Report of H.L. Strickler, Commissioner to Audit Claims of Citizens of the Territory of Kansas, contained in the U.S. Congressional Serial Set of congressional and executive documents. Samuel Geer submitted this claim (No. 28) for loss of livestock and damages that occurred between June and August, 1856. Mr. Geer lived in Lykins County. Each claimant had to submit an itemized list and have two witnesses attest to the losses claimed. Even though many of these claims were approved for payment, no funds were ever appropriated or distributed.

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Jared Chapman territorial loss claim

Strickler, Hiram Jackson

Report of H.L. Strickler, Commissioner to Audit Claims of Citizens of the Territory of Kansas, contained in the U.S. Congressional Serial Set of congressiona and executive documents. Jared Chapman submitted this detailed claim (No. 49) for losses of property after he was forced to leave the territory "in fear of my life." Chapman lived in Franklin County. Each claimant had to submit an itemized list and have two witnesses attest to the losses claimed. Even though many of these claims were approved for payment, no funds were ever appropriated or distributed.

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Charles Robinson territorial loss claim

Strickler, Hiram Jackson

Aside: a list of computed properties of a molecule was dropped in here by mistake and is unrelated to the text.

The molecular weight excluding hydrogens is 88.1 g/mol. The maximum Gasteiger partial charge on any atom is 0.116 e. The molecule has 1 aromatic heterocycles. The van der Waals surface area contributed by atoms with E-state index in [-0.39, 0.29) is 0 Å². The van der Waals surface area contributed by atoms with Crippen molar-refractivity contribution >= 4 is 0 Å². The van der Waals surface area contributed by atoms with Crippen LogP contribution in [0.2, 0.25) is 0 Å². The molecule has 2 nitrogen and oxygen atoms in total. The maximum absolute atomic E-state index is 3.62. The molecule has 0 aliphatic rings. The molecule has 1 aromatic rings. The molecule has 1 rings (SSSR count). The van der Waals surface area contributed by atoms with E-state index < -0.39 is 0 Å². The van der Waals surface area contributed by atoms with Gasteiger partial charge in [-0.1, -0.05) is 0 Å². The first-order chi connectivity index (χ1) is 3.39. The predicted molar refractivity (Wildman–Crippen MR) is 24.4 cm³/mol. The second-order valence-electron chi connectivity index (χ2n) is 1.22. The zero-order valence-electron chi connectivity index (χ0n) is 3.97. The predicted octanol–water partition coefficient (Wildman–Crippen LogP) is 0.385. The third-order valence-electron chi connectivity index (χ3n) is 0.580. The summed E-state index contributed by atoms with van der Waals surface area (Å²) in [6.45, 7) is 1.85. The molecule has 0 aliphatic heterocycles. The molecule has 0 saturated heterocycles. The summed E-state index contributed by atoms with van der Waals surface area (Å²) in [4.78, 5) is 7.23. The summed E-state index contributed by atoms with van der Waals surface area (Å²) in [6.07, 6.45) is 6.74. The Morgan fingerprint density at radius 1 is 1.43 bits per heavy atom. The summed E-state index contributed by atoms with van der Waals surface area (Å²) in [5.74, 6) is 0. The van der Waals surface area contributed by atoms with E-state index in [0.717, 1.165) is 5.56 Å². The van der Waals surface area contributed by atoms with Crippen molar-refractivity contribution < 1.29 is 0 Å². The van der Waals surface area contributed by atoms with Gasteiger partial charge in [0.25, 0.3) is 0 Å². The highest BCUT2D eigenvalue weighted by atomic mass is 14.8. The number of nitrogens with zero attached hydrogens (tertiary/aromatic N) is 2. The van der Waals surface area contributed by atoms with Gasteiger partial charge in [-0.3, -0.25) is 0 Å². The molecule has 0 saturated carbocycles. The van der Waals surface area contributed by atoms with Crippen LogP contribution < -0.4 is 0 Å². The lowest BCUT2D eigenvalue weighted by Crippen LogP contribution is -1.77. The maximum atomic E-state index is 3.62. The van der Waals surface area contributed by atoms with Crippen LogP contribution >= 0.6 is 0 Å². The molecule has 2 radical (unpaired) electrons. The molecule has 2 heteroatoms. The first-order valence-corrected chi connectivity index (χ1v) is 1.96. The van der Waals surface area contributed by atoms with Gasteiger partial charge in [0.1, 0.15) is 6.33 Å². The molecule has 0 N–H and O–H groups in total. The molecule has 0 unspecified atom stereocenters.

Report of H.L. Strickler, Commissioner to Audit Claims of Citizens of the Territory of Kansas, contained in the U.S. Congressional Serial Set of congressional and executive documents. Charles Robinson presented this claim (# 61) for losses suffered at the hands of the "territorial militia and marshal's posse" on May 21, 1856. His list of losses included a frame house, barn, medical library and surgical instruments. He also claimed $10,000 for false imprisonment that was not approved. Each claimant had to submit an itemized list and have two witnesses attest to the losses claimed. Even though many of these claims were approved for payment, no funds were ever appropriated or distributed.

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James Campbell territorial loss claim

Strickler, Hiram Jackson

Report of H.L. Strickler, Commissioner to Audit Claims of Citizens of the Territory of Kansas, contained in the U.S. Congressional Serial Set of congressional and executive documents. James Campbell submitted this claim (#80) for damages suffered on August 15, 1857 from 200 men under the command of Captain Walker. Mr. Campbell lived in Douglas County and claimed the loss of various household and agricultural items. Mr. Campbell must have either been a slave owner or had a free black employee because he claimed bedding and wearing apparel for a negro. Each claimant had to submit an itemized list and have two witnesses attest to the losses claimed. Even though many of these claims were approved for payment, no funds were ever appropriated or distributed.

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John Wakefield territorial loss

Strickler, Hiram Jackson

Report of H.L. Strickler, Commissioner to Audit Claims of Citizens of the Territory of Kansas, contained in the U.S. Congressional Serial Set of congressional and executive documents. John Wakefield, Douglas County, Kansas Territory, filed claim # 96 for damages caused by the territorial militia on September 1, 1856. He was a farmer and his loses included crops of potatoes, corn, and a garden as well as a house and its furnishings. He also claimed damage to his well. Each claimant had to submit an itemized list and have two witnesses attest to the losses claimed. Even though many of these claims were approved for payment, no funds were ever appropriated or distributed.